Throughout Mark Twain’s Adventures of Huckleberry Finn, the reader is given glimpses of Southern society along the banks of the Mississippi. Huck’s experiences of Southern life vary greatly depending on his trip ashore, but one theme that is apparent is desperation and poverty contrasted with the aristocracy of rich plantation owners. Huck witnesses violent murder multiple times, both from the poor and destitute and the rich. Twain seems to poke humor at the fact that the aristocratic Sheperdsons and Grangerfords kill each other over a forgotten rude while the more poor characters use violence to try and increase their rank in life. Twain uses Jim and Huck’s flight from their own enslavers as a backdrop to discuss poverty throughout the South. The marxist critiques of Southern life become apparent in Twain’s writing due to both Huck and Jim fleeing a product of capitalism, issues of violence and desperation involving poverty and the rich, and the way Huck’s conscience is molded by religion and society to keep Jim enslaved in the chains of a capitalist society.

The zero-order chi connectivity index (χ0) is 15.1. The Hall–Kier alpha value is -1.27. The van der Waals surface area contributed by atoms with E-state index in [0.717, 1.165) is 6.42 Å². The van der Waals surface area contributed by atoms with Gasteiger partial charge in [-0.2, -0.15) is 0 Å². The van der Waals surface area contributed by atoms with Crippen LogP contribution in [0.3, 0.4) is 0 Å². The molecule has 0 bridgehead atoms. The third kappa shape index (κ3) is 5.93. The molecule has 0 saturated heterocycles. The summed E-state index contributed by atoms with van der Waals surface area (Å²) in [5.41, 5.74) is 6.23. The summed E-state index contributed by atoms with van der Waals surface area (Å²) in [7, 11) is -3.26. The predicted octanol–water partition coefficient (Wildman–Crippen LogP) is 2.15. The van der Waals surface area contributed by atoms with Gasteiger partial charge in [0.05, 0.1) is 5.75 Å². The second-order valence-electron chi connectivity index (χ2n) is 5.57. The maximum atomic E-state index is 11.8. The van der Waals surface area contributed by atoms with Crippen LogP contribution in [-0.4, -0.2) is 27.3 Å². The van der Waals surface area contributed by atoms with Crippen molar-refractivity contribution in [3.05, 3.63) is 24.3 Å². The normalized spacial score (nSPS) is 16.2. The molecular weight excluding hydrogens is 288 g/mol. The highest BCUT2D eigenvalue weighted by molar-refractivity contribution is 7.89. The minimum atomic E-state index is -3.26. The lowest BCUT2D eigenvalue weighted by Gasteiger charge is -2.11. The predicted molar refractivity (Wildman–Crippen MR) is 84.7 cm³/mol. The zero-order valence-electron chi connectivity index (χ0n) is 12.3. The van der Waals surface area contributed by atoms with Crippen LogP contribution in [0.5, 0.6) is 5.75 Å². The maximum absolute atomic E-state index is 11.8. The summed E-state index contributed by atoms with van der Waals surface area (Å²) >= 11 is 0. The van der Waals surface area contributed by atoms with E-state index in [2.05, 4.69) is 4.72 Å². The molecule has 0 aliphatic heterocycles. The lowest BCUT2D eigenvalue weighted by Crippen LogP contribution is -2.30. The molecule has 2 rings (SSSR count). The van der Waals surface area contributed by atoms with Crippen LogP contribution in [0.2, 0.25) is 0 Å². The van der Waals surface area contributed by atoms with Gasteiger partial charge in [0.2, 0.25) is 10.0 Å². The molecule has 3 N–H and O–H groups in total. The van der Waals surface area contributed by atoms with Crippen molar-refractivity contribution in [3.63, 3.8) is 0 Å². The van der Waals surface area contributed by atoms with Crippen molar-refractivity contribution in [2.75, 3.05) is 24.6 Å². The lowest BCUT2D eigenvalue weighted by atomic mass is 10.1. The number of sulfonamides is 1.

Both Huck and Jim are forced to flee for freedoms from oppressions caused by capitalistic society. Jim’s situation is by far the most obvious. Slavery was the product of the most extremist version of capitalism and free market trading. The markets being so free that Jim, a human being has a possibility of being sold at any moment as if he was any other type of product. When Jim hears word that he may be sold down river he is forced into flight. In the free market economy without regulations that was predominate in the South Jim is left with no freedom. Huck’s forced flight is from the oppression of his drunk and impoverished father. While Pap might seem a gruff and evil man, his unsavory characteristics are the product of lifelong poverty as a result of capitalism. Pap was illiterate and unschooled as a boy and grew up poor. When he grew older his wife died after giving birth to Huck. In no stretch of the...
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